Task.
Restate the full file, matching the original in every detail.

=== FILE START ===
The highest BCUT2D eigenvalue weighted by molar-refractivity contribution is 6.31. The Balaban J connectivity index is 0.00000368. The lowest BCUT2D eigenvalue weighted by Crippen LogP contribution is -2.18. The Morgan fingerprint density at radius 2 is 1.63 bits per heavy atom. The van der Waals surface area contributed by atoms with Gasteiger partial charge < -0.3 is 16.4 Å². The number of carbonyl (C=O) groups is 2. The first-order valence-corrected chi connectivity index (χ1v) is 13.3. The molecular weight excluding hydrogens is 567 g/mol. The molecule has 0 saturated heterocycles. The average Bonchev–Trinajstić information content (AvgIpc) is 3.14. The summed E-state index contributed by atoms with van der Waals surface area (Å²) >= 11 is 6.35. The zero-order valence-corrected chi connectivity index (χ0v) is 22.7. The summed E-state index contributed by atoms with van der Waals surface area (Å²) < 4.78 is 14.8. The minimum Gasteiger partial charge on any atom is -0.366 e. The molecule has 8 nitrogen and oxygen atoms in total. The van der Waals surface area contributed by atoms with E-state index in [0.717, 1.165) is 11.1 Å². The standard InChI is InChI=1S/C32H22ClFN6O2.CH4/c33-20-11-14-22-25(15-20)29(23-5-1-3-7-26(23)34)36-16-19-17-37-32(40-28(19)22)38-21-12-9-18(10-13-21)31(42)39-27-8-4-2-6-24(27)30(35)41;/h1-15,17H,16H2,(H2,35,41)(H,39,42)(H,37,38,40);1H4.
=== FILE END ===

The highest BCUT2D eigenvalue weighted by molar-refractivity contribution is 6.31. The Balaban J connectivity index is 0.00000368. The lowest BCUT2D eigenvalue weighted by Crippen LogP contribution is -2.18. The Morgan fingerprint density at radius 2 is 1.63 bits per heavy atom. The van der Waals surface area contributed by atoms with Gasteiger partial charge < -0.3 is 16.4 Å². The number of carbonyl (C=O) groups is 2. The first-order valence-corrected chi connectivity index (χ1v) is 13.3. The molecular weight excluding hydrogens is 567 g/mol. The molecule has 0 saturated heterocycles. The average Bonchev–Trinajstić information content (AvgIpc) is 3.14. The summed E-state index contributed by atoms with van der Waals surface area (Å²) >= 11 is 6.35. The zero-order valence-corrected chi connectivity index (χ0v) is 22.7. The summed E-state index contributed by atoms with van der Waals surface area (Å²) < 4.78 is 14.8. The minimum Gasteiger partial charge on any atom is -0.366 e. The molecule has 8 nitrogen and oxygen atoms in total. The van der Waals surface area contributed by atoms with E-state index in [0.717, 1.165) is 11.1 Å². The standard InChI is InChI=1S/C32H22ClFN6O2.CH4/c33-20-11-14-22-25(15-20)29(23-5-1-3-7-26(23)34)36-16-19-17-37-32(40-28(19)22)38-21-12-9-18(10-13-21)31(42)39-27-8-4-2-6-24(27)30(35)41;/h1-15,17H,16H2,(H2,35,41)(H,39,42)(H,37,38,40);1H4.